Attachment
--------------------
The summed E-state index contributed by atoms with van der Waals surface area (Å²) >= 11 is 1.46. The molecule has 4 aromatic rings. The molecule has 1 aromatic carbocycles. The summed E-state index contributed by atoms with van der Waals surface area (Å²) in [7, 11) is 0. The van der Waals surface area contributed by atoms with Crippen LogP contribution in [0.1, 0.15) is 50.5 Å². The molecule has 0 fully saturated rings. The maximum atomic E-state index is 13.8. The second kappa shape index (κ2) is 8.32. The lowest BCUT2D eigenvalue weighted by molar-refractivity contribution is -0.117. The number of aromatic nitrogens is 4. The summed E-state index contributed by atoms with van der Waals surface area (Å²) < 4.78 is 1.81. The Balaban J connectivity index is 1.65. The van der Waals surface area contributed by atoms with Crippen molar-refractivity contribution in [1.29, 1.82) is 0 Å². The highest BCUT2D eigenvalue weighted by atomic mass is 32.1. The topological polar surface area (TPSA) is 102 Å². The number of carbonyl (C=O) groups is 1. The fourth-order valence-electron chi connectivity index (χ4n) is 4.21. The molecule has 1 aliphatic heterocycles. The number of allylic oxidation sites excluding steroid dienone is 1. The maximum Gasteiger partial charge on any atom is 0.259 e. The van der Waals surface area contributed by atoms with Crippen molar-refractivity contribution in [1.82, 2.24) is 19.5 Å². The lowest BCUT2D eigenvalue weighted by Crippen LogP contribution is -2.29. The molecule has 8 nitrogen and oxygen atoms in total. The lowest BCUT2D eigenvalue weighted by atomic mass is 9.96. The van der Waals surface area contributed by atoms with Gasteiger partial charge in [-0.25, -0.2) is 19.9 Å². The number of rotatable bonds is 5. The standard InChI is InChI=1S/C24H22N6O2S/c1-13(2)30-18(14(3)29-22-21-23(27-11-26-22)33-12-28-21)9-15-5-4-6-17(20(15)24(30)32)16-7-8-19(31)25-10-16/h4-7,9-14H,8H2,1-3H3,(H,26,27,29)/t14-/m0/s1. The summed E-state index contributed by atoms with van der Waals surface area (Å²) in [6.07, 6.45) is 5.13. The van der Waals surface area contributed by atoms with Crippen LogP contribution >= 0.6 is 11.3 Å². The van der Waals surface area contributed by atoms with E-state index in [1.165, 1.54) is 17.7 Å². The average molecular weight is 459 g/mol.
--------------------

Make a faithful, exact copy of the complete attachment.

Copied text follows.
The summed E-state index contributed by atoms with van der Waals surface area (Å²) >= 11 is 1.46. The molecule has 4 aromatic rings. The molecule has 1 aromatic carbocycles. The summed E-state index contributed by atoms with van der Waals surface area (Å²) in [7, 11) is 0. The van der Waals surface area contributed by atoms with Crippen LogP contribution in [0.1, 0.15) is 50.5 Å². The molecule has 0 fully saturated rings. The maximum atomic E-state index is 13.8. The second kappa shape index (κ2) is 8.32. The lowest BCUT2D eigenvalue weighted by molar-refractivity contribution is -0.117. The number of aromatic nitrogens is 4. The summed E-state index contributed by atoms with van der Waals surface area (Å²) < 4.78 is 1.81. The Balaban J connectivity index is 1.65. The van der Waals surface area contributed by atoms with Crippen molar-refractivity contribution in [1.29, 1.82) is 0 Å². The highest BCUT2D eigenvalue weighted by atomic mass is 32.1. The topological polar surface area (TPSA) is 102 Å². The number of carbonyl (C=O) groups is 1. The fourth-order valence-electron chi connectivity index (χ4n) is 4.21. The molecule has 1 aliphatic heterocycles. The number of allylic oxidation sites excluding steroid dienone is 1. The maximum Gasteiger partial charge on any atom is 0.259 e. The van der Waals surface area contributed by atoms with Crippen molar-refractivity contribution in [1.82, 2.24) is 19.5 Å². The lowest BCUT2D eigenvalue weighted by Crippen LogP contribution is -2.29. The molecule has 8 nitrogen and oxygen atoms in total. The lowest BCUT2D eigenvalue weighted by atomic mass is 9.96. The van der Waals surface area contributed by atoms with Gasteiger partial charge in [-0.25, -0.2) is 19.9 Å². The number of rotatable bonds is 5. The standard InChI is InChI=1S/C24H22N6O2S/c1-13(2)30-18(14(3)29-22-21-23(27-11-26-22)33-12-28-21)9-15-5-4-6-17(20(15)24(30)32)16-7-8-19(31)25-10-16/h4-7,9-14H,8H2,1-3H3,(H,26,27,29)/t14-/m0/s1. The summed E-state index contributed by atoms with van der Waals surface area (Å²) in [6.07, 6.45) is 5.13. The van der Waals surface area contributed by atoms with Crippen LogP contribution >= 0.6 is 11.3 Å². The van der Waals surface area contributed by atoms with E-state index in [1.165, 1.54) is 17.7 Å². The average molecular weight is 459 g/mol.